Our Lady of Rennes, Brittany, France
Our Lady of Rennes, in Britanny. The English, having made a mine to blow up the town, it is said that the candles in the chapel were found miraculously lighted; the bells rung of themselves, and the image of the Blessed Virgin was seen to stretch out its arms towards the middle of the church, where the mine was, which by that means was discovered. The people rushed to the spot, and so the plot was discovered, and the entire town saved through the intervention of Our Lady of Rennes. Great was the rejoicing and deep the gratitude of the people.
Known today as the Basilica of Saint Sauveur in Rennes, it is located in the heart of historic Rennes, which was once the capital of Brittany. It is situated at the termination of Saint-Sauveur Street on which its façade faces.
As the original Gothic church partially collapsed in the year 1682, the Classical style church that can currently be seen was constructed beginning in 1703 and consecrated in August of 1719.
In the year 1793, during the French Revolution, the church was made into a Temple of Reason, and the miraculous statue of Our Lady was destroyed. It was not until 1802, after the end of the Terror, that the church was opened again to worship. The church was made into a minor basilica in 1916 by Pope Benedict XV.
According to popular tradition there was a famous miracle attributed to Our Lady at Rennes during the War of Succession at Brittany. As Rennes was being besieged by the invading English army under the Duke of Lancaster, the people of the city expected the English forces to mine their way under the walls into the city.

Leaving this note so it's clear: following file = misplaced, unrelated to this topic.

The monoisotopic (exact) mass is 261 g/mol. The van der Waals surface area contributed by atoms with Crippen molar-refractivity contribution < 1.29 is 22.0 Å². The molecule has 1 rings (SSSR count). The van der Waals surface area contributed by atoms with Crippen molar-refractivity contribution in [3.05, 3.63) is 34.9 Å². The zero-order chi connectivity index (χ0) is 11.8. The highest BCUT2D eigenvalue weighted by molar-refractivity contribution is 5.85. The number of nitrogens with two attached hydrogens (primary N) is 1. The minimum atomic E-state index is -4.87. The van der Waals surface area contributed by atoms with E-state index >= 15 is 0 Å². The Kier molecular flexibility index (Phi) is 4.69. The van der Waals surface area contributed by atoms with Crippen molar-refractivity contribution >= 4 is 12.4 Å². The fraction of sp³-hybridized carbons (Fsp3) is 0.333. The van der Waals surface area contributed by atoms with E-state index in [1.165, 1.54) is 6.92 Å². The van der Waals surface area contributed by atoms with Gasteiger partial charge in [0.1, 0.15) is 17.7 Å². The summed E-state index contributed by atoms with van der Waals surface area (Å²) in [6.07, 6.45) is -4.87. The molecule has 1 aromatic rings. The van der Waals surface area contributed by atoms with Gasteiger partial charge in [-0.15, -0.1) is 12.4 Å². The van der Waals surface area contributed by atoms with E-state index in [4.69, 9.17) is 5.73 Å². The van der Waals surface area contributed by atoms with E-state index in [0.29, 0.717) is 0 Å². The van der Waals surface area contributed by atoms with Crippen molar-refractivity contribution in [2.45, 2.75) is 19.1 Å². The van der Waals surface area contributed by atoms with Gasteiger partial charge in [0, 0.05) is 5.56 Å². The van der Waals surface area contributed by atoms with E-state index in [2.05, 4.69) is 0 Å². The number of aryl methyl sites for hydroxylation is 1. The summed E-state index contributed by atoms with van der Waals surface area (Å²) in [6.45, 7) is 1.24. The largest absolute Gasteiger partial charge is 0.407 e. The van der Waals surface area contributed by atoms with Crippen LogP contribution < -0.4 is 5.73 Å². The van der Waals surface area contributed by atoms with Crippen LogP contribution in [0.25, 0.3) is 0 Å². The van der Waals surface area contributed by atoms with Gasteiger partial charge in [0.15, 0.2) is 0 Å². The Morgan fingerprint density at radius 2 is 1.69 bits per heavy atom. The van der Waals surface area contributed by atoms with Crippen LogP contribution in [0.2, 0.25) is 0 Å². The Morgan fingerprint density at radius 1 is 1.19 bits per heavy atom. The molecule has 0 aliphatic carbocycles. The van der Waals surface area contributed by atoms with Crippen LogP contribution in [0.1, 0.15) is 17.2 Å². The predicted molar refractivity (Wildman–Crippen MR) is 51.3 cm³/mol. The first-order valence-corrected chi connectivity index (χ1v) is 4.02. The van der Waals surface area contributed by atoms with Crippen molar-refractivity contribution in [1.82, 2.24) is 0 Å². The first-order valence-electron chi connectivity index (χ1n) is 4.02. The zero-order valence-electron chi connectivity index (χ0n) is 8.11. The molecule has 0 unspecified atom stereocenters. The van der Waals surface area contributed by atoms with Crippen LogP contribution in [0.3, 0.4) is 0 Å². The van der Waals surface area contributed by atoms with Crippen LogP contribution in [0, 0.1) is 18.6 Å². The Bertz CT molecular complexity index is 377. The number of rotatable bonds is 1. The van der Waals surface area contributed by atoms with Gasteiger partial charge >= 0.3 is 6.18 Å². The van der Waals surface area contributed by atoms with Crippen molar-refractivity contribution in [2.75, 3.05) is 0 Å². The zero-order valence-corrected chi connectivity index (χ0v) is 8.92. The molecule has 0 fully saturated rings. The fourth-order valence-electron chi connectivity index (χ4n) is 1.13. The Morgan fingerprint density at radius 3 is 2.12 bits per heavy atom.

On the night of February 8, 1357, the church bells began to ring of their own accord, and the candles were spontaneously lit. The statue of Our Lady, known as Our Lady of Miracles and Virtues, pointed out a particular slab in the church. The inhabitants of the city thus were alerted to the mine and the point of the English attack, and were able to repulse the invasion. The miracle was a popular subject for ballads, especially the troubadour Cuvelier. In 1634 the miracle was officially recognized by the Bishop of Rennes, Pierre Cornulier.
There are many miracles attributed to Our Lady, including the miraculous healing of Magdalene Morice in the year 1761. She had gangrene in her right foot which was instantly healed on Easter Sunday.
The statue of Our Lady of Miracles and Virtues currently displayed at the basilica was placed there in February of 1876.
In 1684 a boy of eleven left home for the city of Rennes in hopes of enrolling at the Jesuit College of Thomas a Becket. The young Louis-Marie was an intelligent boy who was taken under the guidance of the Jesuit priests, and it was at Rennes that he began to consider a possible vocation to the priesthood. It was here at the shrine of Our Lady at Rennes that Saint Louis de Montfort made the final decision to become a priest.